After a blowout at its Macondo exploration well killed 11 workers, set fire to the Deepwater Horizon oil rig and triggered a massive oil spill in the Gulf of Mexico, a contrite BP vowed to “make things right” and set aside $42.5 billion to do so.¶ But nearly four years later, BP knows just how hard things can get in the Big Easy. ¶ The London-based oil giant is mired in litigation in federal courts in New Orleans. No longer apologetic, BP has stiffened its spine. It has filed new motions and countersuits, taken out a slew of full-page ads in newspapers (including The Washington Post) and enlisted the British ambassador to express concerns to the Obama administration over how aggrieved the company feels. ¶ One issue pending before U.S. District Judge Carl Barbier is how much BP will have to pay the government in Clean Water Act fines, a figure that could range from less than BP’s $3.5 billion estimate to the maximum allowable $18 billion. ¶But the source of much of BP’s ire lies with a legal donnybrook over a settlement designed to compensate individuals and businesses for economic harm caused by the spill. BP alleges that many of the 256,478 claims filed — by a parade of fishermen, hotels, surf shops, law firms, nursing homes, strip clubs and others — are unjustified or even fraudulent.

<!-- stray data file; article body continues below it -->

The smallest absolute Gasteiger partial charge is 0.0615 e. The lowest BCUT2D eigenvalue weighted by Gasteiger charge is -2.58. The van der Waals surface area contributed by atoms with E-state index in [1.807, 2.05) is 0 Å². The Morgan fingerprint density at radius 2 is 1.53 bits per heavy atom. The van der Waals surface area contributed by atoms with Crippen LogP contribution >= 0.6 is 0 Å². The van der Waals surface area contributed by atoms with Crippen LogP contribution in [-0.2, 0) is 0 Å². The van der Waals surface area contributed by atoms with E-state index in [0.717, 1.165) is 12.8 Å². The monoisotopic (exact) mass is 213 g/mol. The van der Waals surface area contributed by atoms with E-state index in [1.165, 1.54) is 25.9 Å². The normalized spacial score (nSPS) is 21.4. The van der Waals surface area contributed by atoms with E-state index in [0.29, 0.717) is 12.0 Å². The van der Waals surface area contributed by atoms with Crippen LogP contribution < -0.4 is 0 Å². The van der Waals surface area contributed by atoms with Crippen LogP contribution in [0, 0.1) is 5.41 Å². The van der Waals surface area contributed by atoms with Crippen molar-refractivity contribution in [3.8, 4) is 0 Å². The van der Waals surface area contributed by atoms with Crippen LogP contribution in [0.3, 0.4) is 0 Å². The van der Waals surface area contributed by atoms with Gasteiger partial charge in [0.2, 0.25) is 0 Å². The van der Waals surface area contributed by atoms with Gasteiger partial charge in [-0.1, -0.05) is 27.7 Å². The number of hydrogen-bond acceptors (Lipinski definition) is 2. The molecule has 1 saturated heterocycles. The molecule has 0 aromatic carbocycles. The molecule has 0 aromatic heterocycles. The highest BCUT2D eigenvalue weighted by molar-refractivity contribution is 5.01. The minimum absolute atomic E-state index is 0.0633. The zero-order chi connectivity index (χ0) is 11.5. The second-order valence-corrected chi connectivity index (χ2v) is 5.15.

Owning the world's best digital advertising technology is a pretty good business. Owning a handful of cable channels in America's quasi-oligopolistic TV industry could be an even better business.
On a profit-per-employee basis, 21st Century Fox (annual net income: $7.1b) is even richer than Google ($12.9b), according to calculations by BuzzFeed business editor Peter Lauria. That's pretty astonishing.Read More >
There is constant motion on the second floor of 24 Kanari Street. At the Athens office of Remax, Greece's largest property company, clients come and go, agents slip in and out and brokers pace the corridors barking into mobile phones.Read More >